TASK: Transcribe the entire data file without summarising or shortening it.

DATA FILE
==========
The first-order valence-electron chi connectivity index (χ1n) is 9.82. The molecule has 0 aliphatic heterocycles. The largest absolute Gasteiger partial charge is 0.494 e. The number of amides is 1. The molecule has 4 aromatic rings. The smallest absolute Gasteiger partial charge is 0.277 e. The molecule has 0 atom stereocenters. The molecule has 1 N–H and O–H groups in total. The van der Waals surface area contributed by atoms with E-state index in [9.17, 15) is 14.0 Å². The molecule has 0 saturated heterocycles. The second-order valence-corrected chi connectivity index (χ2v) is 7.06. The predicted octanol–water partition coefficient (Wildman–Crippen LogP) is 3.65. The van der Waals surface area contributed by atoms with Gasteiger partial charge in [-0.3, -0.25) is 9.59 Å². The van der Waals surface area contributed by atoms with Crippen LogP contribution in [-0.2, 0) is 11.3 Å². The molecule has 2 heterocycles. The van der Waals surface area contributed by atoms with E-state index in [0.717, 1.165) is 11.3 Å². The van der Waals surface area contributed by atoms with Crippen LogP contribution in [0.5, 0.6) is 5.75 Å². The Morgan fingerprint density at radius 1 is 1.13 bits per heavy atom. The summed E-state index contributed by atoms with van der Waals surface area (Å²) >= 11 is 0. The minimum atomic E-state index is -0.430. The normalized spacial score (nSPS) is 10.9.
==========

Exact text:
The first-order valence-electron chi connectivity index (χ1n) is 9.82. The molecule has 0 aliphatic heterocycles. The largest absolute Gasteiger partial charge is 0.494 e. The number of amides is 1. The molecule has 4 aromatic rings. The smallest absolute Gasteiger partial charge is 0.277 e. The molecule has 0 atom stereocenters. The molecule has 1 N–H and O–H groups in total. The van der Waals surface area contributed by atoms with E-state index in [9.17, 15) is 14.0 Å². The molecule has 0 saturated heterocycles. The second-order valence-corrected chi connectivity index (χ2v) is 7.06. The predicted octanol–water partition coefficient (Wildman–Crippen LogP) is 3.65. The van der Waals surface area contributed by atoms with Gasteiger partial charge in [-0.3, -0.25) is 9.59 Å². The van der Waals surface area contributed by atoms with Crippen LogP contribution in [-0.2, 0) is 11.3 Å². The molecule has 2 heterocycles. The van der Waals surface area contributed by atoms with E-state index in [0.717, 1.165) is 11.3 Å². The van der Waals surface area contributed by atoms with Crippen LogP contribution in [0.5, 0.6) is 5.75 Å². The Morgan fingerprint density at radius 1 is 1.13 bits per heavy atom. The summed E-state index contributed by atoms with van der Waals surface area (Å²) >= 11 is 0. The minimum atomic E-state index is -0.430. The normalized spacial score (nSPS) is 10.9.